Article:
In Marketing Priority #1 Is Effectiveness

Effectiveness, not efficiency, should always be the primary concern

Machiavelli famously wrote: “It is best to be both feared and loved; however, if one cannot be both it is better to be feared than loved.”

For years I’ve been arguing a similar point: It is best to be effective and efficient, but if you have to choose, it is better to be effective than to be efficient.

The recent discussion about “total market” solutions is a very good step in the right direction—looking at the totality of consumers and not dividing them into arbitrary silos—but a lot of the focus seems to be on “efficiency.” Perhaps this is the game changer we are waiting for and we should look for increased effectiveness rather than efficiency.

The dictionary says:
• “effective”: noun—the degree to which something is successful in producing a desired result; success
• “efficient”: adjective—(especially of a system or machine) achieving maximum productivity with minimum wasted effort or expense

Or, like I used to say in my classes: Effective is to get it done; efficient is to get it done with the minimum of resources. Bottom line: “Getting it done” comes first. If you are not successful in achieving your objectives, then it really doesn’t matter if you fail using the minimum resources—you still failed.

There are three things one must do before one can have a “total market” solution:

• Have accurate consumer insights that would allow us to divide consumers into coherent groups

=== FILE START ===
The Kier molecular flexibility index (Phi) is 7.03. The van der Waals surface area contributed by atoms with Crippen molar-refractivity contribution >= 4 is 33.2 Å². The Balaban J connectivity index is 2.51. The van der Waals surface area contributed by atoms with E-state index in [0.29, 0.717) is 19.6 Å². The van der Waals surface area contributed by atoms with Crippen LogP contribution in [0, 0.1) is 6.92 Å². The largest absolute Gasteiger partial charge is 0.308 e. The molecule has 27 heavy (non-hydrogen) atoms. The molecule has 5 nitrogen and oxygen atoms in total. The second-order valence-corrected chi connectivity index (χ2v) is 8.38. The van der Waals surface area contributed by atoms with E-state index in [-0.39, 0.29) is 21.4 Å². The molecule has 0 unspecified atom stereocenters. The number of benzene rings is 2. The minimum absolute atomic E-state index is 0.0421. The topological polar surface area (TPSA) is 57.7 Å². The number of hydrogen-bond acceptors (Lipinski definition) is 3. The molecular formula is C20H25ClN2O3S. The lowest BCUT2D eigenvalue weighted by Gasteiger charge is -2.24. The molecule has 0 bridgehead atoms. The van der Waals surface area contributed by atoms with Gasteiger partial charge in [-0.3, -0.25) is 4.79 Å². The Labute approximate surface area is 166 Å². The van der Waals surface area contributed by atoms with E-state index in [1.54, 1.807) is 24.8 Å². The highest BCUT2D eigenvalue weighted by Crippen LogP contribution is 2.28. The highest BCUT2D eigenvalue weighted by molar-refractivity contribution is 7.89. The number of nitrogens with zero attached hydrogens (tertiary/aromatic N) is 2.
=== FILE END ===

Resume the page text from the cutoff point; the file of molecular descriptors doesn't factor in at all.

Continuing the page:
• A message that really leverages these insights and transform them into persuasion
• The ability to segregate these messages so that each group gets the most appropriate message with a minimum of crossover into other groups

I think most marketing people would agree that the more specific we are with each group’s insights, the stronger the communication would be. The question is: Is it worth it—is there an ROI in there somewhere?

And the issue is more practical than theoretical. Think about the following very specific situations:
• Home Depot has, essentially, the same campaign for Hispanics as they have for the general market
• Cadillac is considering a “global campaign” that will aim at U.S. and Chinese buyers

For simplicity’s sake, let’s just take a national U.S. campaign for our Mythical Burgers joint and consider three scenarios:
• One in which we use the same basic campaign all over
• Another in which we create several spots to address a few distinct groups
• And one in which we add a Hispanic layer (for obvious reasons)

Basic Parameters

Mythical Burgers sells $200 million a year, with an average ticket of $6, and it is in Florida, New York and Los Angeles.

This is what it looks like:

Mythical Burgers Table

So, every year slightly more than 33 million people parade through Mythical Burgers’ doors and spend $6.

In order to keep it simple, let’s avoid strategic issues such as geographic differences (Angelenos spend way less than others, considering the cost of living in L.A., so that could be a growth area; or the issue of television only versus a real media mix, etc.). Let’s focus on effectiveness versus efficiency.